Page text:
We are faced with a challenging conundrum: to meet Europe’s energy needs we may sacrifice meeting our climate goals. Due to the war in Ukraine and Europe’s commitment to forego Russian gas, President Biden pledged to send an additional 15 billion cubic tons of gas to Europe by the end of the year, possibly necessitating new construction.
Is the current infrastructure enough?
Industry groups agree Biden’s commitment can be met with the existing seven operational terminals, confirmed by an April report from the Institute for Energy Economics and Financial Analysis. But the US could not guarantee gas for longer time frames, and there are many with a vested interest in building new facilities.
But that comes at a tremendous climate cost. Just one of the largest facilities proposed, Driftwood LNG, would likely emit close to 10 million metric tons of greenhouse gases (GHG) per year, according to state permits. That’s equivalent to the GHG emitted by the entire country of Costa Rica.
Environmental justice concerns abound
“In southwest Louisiana, that buildout would follow decades of industrial development, that sends air pollution into nearby low-income or Black neighborhoods, says Roishetta Ozane, a local community organizer with the environmental nonprofit Healthy Gulf,” according to NPR.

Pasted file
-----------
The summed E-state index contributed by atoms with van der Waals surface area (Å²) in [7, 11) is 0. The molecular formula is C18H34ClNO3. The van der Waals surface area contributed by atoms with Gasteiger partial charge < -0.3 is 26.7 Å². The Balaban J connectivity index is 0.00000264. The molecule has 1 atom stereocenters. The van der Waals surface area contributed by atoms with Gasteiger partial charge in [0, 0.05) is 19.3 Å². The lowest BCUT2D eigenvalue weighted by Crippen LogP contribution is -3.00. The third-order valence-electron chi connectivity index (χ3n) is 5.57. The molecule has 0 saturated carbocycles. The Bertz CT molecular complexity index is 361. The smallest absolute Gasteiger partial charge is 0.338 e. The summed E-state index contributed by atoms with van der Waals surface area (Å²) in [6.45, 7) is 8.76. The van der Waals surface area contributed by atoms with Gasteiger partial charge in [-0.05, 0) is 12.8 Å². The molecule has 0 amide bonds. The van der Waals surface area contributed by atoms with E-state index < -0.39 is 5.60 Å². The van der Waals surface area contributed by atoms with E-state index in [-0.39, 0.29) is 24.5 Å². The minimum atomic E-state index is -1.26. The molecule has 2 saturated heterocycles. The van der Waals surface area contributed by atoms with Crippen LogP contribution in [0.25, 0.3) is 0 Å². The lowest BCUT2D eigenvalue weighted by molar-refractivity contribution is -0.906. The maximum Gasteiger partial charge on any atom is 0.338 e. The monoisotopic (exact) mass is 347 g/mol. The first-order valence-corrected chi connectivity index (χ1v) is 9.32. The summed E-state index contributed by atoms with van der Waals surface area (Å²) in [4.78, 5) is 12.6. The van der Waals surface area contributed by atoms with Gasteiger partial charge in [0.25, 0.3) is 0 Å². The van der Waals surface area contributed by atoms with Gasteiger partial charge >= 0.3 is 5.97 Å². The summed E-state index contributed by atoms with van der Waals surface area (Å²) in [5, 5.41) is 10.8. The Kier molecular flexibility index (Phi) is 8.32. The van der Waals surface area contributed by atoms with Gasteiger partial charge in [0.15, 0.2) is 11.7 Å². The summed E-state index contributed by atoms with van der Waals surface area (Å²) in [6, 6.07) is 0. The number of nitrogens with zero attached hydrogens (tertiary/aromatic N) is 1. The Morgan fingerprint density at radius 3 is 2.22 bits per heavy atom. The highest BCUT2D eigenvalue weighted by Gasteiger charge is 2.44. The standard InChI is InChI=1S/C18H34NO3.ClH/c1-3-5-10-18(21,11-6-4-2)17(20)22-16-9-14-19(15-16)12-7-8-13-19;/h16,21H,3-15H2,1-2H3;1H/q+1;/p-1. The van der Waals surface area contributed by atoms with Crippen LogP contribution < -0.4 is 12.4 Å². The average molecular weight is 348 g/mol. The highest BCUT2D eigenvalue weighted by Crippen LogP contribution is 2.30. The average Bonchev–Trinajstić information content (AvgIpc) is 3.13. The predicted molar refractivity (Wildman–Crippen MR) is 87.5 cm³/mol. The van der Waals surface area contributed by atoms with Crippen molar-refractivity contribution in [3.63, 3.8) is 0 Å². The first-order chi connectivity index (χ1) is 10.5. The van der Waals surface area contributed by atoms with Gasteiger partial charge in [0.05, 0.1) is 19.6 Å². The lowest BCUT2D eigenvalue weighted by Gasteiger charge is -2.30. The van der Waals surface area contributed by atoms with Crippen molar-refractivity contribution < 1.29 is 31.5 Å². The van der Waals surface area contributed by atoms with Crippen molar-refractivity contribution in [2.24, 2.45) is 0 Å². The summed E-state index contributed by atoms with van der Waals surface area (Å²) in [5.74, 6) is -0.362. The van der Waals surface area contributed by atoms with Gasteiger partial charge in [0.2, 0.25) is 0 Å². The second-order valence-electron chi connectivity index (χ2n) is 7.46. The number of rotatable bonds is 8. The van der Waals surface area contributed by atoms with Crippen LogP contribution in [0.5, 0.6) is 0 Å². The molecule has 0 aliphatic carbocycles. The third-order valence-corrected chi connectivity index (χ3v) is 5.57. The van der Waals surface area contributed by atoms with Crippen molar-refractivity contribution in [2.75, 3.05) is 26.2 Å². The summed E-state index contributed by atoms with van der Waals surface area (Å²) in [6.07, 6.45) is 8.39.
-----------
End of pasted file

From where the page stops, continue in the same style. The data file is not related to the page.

After a year of back-to-back hurricanes, a strong winter storm, and a deluge of rain, locals have increasing concerns about how the terminal’s emissions are propelling climate change. “The folks right now are beginning to talk about climate change because they see all of this stuff happening so close together,” Ozane says.
Natural gas is likely to remain a key ingredient in switching to renewables
“Building new infrastructure without, you know, clearly getting rid of, or abating problems from the old infrastructure, that’s just going to make [GHG emissions] worse,” says economist Clark Williams-Derry with the Institute for Energy Economics and Financial Analysis. However, “we think the world’s going to need gas for a very long time.”
On the other hand, Ozane says that’s not what eco-justice communities like hers want or need, and she vows to continue the fight.
“Once it starts operating, now we have what, a 30-year commitment that the citizens here have to deal with?” Ozane says. “That crisis will long be over in Ukraine. And we will still be waking up every day with, to the flares, to the smells, to the smoke, to the threat of an explosion every day.”